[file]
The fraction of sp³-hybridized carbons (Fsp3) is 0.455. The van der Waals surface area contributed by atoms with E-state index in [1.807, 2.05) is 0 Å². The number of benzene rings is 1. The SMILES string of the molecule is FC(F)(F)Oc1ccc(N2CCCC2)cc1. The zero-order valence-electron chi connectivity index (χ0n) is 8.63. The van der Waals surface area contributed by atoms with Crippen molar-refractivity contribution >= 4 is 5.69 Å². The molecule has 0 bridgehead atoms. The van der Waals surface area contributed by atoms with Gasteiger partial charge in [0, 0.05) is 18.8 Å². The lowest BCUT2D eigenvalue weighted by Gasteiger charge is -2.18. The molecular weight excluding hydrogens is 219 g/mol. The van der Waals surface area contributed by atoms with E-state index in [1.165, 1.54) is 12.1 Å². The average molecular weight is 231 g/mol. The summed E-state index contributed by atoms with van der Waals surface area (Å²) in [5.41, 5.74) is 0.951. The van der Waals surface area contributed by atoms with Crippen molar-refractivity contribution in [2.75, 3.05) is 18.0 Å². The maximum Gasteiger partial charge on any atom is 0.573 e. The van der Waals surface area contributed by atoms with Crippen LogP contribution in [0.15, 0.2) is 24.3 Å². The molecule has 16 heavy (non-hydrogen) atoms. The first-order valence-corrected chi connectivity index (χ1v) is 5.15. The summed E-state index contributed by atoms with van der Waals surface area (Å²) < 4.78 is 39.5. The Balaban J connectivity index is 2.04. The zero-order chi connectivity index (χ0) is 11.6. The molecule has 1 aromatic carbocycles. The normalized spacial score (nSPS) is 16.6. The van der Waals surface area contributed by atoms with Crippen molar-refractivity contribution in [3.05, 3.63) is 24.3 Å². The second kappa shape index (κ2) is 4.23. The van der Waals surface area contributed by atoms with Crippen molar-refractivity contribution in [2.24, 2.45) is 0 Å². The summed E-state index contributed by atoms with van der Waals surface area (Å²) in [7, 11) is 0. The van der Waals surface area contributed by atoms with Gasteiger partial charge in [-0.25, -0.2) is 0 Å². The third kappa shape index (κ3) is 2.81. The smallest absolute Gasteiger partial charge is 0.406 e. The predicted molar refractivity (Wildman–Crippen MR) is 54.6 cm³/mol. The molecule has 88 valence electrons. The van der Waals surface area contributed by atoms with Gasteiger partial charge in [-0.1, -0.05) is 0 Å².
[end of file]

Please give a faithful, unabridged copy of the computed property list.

The fraction of sp³-hybridized carbons (Fsp3) is 0.455. The van der Waals surface area contributed by atoms with E-state index in [1.807, 2.05) is 0 Å². The number of benzene rings is 1. The SMILES string of the molecule is FC(F)(F)Oc1ccc(N2CCCC2)cc1. The zero-order valence-electron chi connectivity index (χ0n) is 8.63. The van der Waals surface area contributed by atoms with Crippen molar-refractivity contribution >= 4 is 5.69 Å². The molecule has 0 bridgehead atoms. The van der Waals surface area contributed by atoms with Gasteiger partial charge in [0, 0.05) is 18.8 Å². The lowest BCUT2D eigenvalue weighted by Gasteiger charge is -2.18. The molecular weight excluding hydrogens is 219 g/mol. The van der Waals surface area contributed by atoms with E-state index in [1.165, 1.54) is 12.1 Å². The average molecular weight is 231 g/mol. The summed E-state index contributed by atoms with van der Waals surface area (Å²) in [5.41, 5.74) is 0.951. The van der Waals surface area contributed by atoms with Crippen molar-refractivity contribution in [2.75, 3.05) is 18.0 Å². The maximum Gasteiger partial charge on any atom is 0.573 e. The van der Waals surface area contributed by atoms with Crippen LogP contribution in [0.15, 0.2) is 24.3 Å². The molecule has 16 heavy (non-hydrogen) atoms. The first-order valence-corrected chi connectivity index (χ1v) is 5.15. The summed E-state index contributed by atoms with van der Waals surface area (Å²) < 4.78 is 39.5. The Balaban J connectivity index is 2.04. The zero-order chi connectivity index (χ0) is 11.6. The molecule has 1 aromatic carbocycles. The normalized spacial score (nSPS) is 16.6. The van der Waals surface area contributed by atoms with Crippen molar-refractivity contribution in [3.05, 3.63) is 24.3 Å². The second kappa shape index (κ2) is 4.23. The van der Waals surface area contributed by atoms with Crippen molar-refractivity contribution in [2.24, 2.45) is 0 Å². The summed E-state index contributed by atoms with van der Waals surface area (Å²) in [7, 11) is 0. The van der Waals surface area contributed by atoms with Gasteiger partial charge in [-0.25, -0.2) is 0 Å². The third kappa shape index (κ3) is 2.81. The smallest absolute Gasteiger partial charge is 0.406 e. The predicted molar refractivity (Wildman–Crippen MR) is 54.6 cm³/mol. The molecule has 88 valence electrons. The van der Waals surface area contributed by atoms with Gasteiger partial charge in [-0.1, -0.05) is 0 Å².